November 22, 2019

Blessed Mother plays key role in life of speakers at conference

Father Rick Nagel elevates the Eucharist in St. John the Evangelist Church in Indianapolis during a Mass celebrated for those attending the annual Indiana Catholic Men’s Conference on Oct. 5. Concelebrants include Father Michael Keucher, left, Father Michael Lightner and Congregation of Marians of the Immaculate Conception Father Donald Calloway. Approximately 375 men attended the conference. (Photo by Mike Krokos)

Father Rick Nagel elevates the Eucharist in St. John the Evangelist Church in Indianapolis during a Mass celebrated for those attending the annual Indiana Catholic Men’s Conference on Oct. 5. Concelebrants include Father Michael Keucher, left, Father Michael Lightner and Congregation of Marians of the Immaculate Conception Father Donald Calloway. Approximately 375 men attended the conference. (Photo by Mike Krokos)

By Mike Krokos

Father Donald Calloway has a strong devotion to the Blessed Mother.

So does Father Michael Lightner.

And Roy Schoeman, who was born and raised in a Jewish household but converted to the Catholic faith as an adult, says the Virgin Mary has played an integral role in his life of faith, too.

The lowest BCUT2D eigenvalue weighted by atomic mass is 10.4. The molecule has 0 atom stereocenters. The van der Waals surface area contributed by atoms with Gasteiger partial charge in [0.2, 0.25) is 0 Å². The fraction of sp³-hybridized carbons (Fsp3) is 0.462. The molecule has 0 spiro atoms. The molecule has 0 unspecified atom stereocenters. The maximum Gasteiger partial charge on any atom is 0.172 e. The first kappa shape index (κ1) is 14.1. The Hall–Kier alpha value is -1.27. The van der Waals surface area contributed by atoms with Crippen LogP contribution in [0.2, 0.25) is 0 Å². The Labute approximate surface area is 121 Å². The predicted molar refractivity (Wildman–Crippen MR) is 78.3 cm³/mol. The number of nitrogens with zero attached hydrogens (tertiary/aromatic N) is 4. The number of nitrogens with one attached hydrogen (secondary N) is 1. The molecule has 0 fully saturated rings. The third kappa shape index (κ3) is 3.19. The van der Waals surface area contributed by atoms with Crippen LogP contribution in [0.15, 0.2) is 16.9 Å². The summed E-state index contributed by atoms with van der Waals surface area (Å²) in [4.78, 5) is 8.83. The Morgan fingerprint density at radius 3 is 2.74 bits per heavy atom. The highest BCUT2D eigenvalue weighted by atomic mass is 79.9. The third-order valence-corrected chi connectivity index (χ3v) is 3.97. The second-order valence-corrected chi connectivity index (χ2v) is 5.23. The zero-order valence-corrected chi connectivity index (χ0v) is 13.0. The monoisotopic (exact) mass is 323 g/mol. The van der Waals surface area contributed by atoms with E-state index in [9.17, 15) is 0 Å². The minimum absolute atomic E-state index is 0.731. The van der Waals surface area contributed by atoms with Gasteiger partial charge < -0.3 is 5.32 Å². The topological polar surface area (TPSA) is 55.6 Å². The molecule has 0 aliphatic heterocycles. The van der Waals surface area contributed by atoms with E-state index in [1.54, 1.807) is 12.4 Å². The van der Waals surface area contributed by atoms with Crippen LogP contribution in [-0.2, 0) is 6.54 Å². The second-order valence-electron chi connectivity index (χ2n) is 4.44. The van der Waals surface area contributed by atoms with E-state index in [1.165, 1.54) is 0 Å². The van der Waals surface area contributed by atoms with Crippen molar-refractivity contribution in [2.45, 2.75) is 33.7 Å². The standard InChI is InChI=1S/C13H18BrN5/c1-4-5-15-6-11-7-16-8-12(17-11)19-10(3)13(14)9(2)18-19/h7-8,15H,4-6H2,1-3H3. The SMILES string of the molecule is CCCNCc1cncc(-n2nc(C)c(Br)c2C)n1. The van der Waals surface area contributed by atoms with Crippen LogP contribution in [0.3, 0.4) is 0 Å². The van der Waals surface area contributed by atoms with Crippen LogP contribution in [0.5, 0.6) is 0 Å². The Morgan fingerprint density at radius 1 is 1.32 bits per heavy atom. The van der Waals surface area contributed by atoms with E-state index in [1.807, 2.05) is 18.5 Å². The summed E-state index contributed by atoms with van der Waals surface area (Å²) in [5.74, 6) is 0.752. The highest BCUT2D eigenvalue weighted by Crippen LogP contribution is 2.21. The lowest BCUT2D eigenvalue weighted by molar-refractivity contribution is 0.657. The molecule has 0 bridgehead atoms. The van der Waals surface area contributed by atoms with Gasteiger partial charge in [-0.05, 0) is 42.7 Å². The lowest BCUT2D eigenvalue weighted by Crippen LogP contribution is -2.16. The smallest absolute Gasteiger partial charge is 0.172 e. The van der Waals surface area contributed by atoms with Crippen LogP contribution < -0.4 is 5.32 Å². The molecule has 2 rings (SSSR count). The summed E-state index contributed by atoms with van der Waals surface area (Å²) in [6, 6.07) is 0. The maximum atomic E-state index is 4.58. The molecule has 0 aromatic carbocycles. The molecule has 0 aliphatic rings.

The trio were speakers at the annual Indiana Catholic Men’s Conference on Oct. 5 at the Indiana Convention Center in Indianapolis. Approximately 375 individuals attended the daylong gathering which included the keynote speakers, Mass, a eucharistic procession and the opportunity for reconciliation.

‘Without Mary, we are orphans’

Father Calloway, who is a member of the Congregation of Marians of the Immaculate Conception, called the Blessed Mother “God’s woman.”

“Without her, I would not be here,” he said in reference to how learning about Mary and delving more into the Catholic faith helped him as a young adult abandon his corrupt lifestyle and pursue his vocation to the priesthood. “She brought me to Jesus Christ.

“This beauty that God has made is encapsulated and personified in one person,” he continued, “and her name is Mary, and she’s our spiritual Mother. … God made her flawless, perfect, a masterpiece.”